In 2002 I moved from Richmond to Charleston, SC mostly to be near my mother.  I took over management of a stunning restaurant that had not, in its 18 months open, found its footing.

One night a waiter came to me and said that the guests on table 12 wanted to say hi, as they were from Richmond and had been fans of The Frog and the Redneck.

Sweetheart that I am, I go to the table to greet them.  There were two couples, one of which lived in Richmond and the other in Charleston.  Turns out the Charleston couple had moved from Richmond eight years prior and loved living in Charleston.  I innocently asked if they missed Richmond.  “Not at all!” they practically shouted in unison.  “Richmond is an angry town.”

I was shocked.  Not by the idea that they thought Richmond was generally angry, but that it struck such a chord with me.  I too sensed a lot of anger in Richmond, even before moving here in ‘93 and certainly afterwards.  People advised me not to open The Frog in Richmond saying it was a town that would never accept new ideas and certainly not a restaurant located downtown with such a silly name.  So many statements began or ended with “This is Richmond” that I banned it from use.

But there was indeed tangible anger.  Anger over the way things had changed, over local, state and national politics, over allowing women into VMI, putting Arthur Ashe on Monument Avenue, desecrating downtown with the 6th Street Marketplace and of course losing the Civil War.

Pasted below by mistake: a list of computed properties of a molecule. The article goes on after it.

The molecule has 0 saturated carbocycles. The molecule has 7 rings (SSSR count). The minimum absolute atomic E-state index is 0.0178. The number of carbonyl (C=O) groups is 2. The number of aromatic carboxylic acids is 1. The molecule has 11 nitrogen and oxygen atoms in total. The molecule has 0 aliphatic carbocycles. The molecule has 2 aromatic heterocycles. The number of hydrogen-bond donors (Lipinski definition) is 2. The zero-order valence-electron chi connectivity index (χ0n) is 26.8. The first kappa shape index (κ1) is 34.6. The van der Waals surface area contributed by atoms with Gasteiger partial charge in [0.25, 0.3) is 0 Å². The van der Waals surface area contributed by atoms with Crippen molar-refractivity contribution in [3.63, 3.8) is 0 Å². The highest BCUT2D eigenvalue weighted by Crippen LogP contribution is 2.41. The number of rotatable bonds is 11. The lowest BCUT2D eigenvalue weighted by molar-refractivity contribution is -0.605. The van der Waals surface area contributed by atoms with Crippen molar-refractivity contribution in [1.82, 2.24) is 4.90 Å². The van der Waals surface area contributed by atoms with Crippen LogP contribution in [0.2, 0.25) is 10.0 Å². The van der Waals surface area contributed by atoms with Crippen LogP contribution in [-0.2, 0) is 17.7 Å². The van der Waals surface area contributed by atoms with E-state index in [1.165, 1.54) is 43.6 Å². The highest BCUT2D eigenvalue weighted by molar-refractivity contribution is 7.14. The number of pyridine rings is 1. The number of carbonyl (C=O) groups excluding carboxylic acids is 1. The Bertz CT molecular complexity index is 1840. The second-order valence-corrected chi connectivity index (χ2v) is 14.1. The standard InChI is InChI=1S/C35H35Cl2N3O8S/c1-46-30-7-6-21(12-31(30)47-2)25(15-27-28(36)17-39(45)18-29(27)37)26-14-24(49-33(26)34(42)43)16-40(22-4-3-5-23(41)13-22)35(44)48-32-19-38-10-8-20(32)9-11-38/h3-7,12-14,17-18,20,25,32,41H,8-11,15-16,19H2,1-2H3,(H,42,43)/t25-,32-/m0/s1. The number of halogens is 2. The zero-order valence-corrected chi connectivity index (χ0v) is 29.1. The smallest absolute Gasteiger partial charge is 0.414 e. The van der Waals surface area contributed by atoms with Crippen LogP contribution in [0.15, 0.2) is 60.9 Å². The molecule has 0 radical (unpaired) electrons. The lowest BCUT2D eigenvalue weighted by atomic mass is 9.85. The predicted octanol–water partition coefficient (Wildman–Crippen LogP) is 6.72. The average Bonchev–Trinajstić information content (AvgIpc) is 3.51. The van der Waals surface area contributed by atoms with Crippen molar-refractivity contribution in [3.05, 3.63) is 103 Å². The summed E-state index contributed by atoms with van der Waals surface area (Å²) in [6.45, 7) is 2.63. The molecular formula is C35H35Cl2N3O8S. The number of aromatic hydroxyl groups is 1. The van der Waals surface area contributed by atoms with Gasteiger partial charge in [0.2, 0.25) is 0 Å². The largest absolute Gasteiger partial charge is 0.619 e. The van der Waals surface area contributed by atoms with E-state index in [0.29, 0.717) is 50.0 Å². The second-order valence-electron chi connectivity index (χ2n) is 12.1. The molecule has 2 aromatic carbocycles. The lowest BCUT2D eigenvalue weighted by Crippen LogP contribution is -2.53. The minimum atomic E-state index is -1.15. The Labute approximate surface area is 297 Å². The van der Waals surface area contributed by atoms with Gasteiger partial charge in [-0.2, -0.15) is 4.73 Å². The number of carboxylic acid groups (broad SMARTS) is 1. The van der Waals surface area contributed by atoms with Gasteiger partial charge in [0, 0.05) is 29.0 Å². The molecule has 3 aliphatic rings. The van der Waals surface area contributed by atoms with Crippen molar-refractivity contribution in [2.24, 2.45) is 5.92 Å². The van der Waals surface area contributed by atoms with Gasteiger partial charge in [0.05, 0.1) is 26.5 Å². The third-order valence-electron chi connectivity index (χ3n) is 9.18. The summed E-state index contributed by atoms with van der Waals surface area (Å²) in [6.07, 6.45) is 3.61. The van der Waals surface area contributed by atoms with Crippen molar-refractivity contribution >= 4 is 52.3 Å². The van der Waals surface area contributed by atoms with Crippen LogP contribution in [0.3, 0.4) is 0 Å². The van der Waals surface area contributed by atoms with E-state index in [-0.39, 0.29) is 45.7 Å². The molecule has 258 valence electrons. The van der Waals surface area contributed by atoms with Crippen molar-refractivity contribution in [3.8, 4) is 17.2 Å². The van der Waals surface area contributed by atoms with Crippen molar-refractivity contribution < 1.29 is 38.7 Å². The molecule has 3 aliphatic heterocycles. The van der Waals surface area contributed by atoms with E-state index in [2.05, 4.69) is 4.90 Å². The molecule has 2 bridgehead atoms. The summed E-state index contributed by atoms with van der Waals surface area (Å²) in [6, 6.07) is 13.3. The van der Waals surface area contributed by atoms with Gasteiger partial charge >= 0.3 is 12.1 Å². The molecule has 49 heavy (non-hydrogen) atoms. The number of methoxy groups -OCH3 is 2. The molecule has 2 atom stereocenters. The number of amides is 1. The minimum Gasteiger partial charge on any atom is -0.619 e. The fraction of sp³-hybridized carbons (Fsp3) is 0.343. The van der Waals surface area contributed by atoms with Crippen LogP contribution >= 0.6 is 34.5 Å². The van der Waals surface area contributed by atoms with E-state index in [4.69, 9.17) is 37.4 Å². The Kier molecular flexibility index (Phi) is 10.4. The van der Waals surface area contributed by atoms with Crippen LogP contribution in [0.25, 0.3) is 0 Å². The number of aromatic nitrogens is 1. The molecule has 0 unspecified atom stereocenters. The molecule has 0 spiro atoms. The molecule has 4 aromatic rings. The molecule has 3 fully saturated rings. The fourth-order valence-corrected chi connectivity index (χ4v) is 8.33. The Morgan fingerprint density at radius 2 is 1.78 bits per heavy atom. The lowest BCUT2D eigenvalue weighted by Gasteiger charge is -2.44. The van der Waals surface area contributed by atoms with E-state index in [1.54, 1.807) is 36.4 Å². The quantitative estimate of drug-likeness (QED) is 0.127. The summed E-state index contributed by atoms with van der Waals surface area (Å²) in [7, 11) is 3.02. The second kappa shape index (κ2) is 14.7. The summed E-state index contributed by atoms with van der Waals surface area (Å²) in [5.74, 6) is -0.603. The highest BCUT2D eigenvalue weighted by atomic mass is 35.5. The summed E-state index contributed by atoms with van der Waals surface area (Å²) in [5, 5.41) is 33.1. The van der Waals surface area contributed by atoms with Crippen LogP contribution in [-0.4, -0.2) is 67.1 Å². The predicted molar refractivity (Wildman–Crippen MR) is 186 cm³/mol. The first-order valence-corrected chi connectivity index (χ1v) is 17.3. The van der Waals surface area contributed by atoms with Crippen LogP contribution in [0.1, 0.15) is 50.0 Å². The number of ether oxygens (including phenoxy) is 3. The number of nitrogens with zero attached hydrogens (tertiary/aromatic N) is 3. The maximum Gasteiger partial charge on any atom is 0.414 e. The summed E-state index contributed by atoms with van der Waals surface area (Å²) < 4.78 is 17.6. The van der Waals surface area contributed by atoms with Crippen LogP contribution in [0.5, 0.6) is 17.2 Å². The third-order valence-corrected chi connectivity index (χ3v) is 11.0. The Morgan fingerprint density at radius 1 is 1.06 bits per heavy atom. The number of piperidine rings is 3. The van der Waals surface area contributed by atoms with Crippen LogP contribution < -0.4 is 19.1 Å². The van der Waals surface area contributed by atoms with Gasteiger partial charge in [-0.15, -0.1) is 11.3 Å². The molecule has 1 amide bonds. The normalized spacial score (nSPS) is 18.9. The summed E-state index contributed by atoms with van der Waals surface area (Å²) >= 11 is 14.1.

Fast forward 20 years.  We’ve since moved to Las Vegas and the suburbs of Chicago and then back to Richmond.  Twice.  I’m often asked if I think Richmond has changed over the years?  Is it a ‘nicer’ place?  Hell yes!  It’s alive, with youth:  Bicycles, kids in strollers, dogs on leashes with grins on their faces, interesting restaurants, really good coffee shops and nicer folks.  How on earth….does that happen?

Well, cultural dilution, for one thing.  Back in the 90’s it seems that every week you read in the Richmond Times-Dispatch that some new company was moving its headquarters to Richmond.  That meant new blood, new ideas.  Come-heres as they were known.  And, speaking of the newspaper….

How awful.

Whoever coined the phrase ‘wrong side of history’ must have been talking about the Times-Disgrace.  Women’s rights, gay rights, racial equality, smoking in restaurants, Fox News politics and, if you’re old enough, bussing.  Remember “massive resistance”?  Does the name James Kilpatrick strike a familiar?  Or Ross McKenzie?  The first time I saw him in person I was stunned that he looked, well, normal.  I expected at the very least a lizard tongue and scales.

Such an embarrassment the Times-Dispatch was that the first time I was interviewed, back in 1993, the reporter, Charles Slack, started by saying that the news side of the paper had absolutely nothing to do with the editorial side.  It became an oft repeated refrain from their reporters.

Thankfully the RTD as we knew it is all but dead.  Perhaps the new ownership will help it to reflect the community instead of trying to make it into its image.

So, the answer is yes.  Even if I’ve forgotten the question.


One Response to “Don’t Be Angry at Me Richmond, Please!”

  1. Malcolm Banton writes:

    Dear Chef,
    Not related to your recent post but I was logging old culinary vids and watching the Julia Child Master Chefs episode. F&R blasted back from the past. Looked up the menu and there it was just like ’97.
    Enjoyed many great meals back in the day and honestly hadn’t heard much since the Vegas deal.
    Good to hear you’re still around, uncompromising and still full of piss & vinegar.
    Best regards,

    April 19, 2013 at 4:53 pm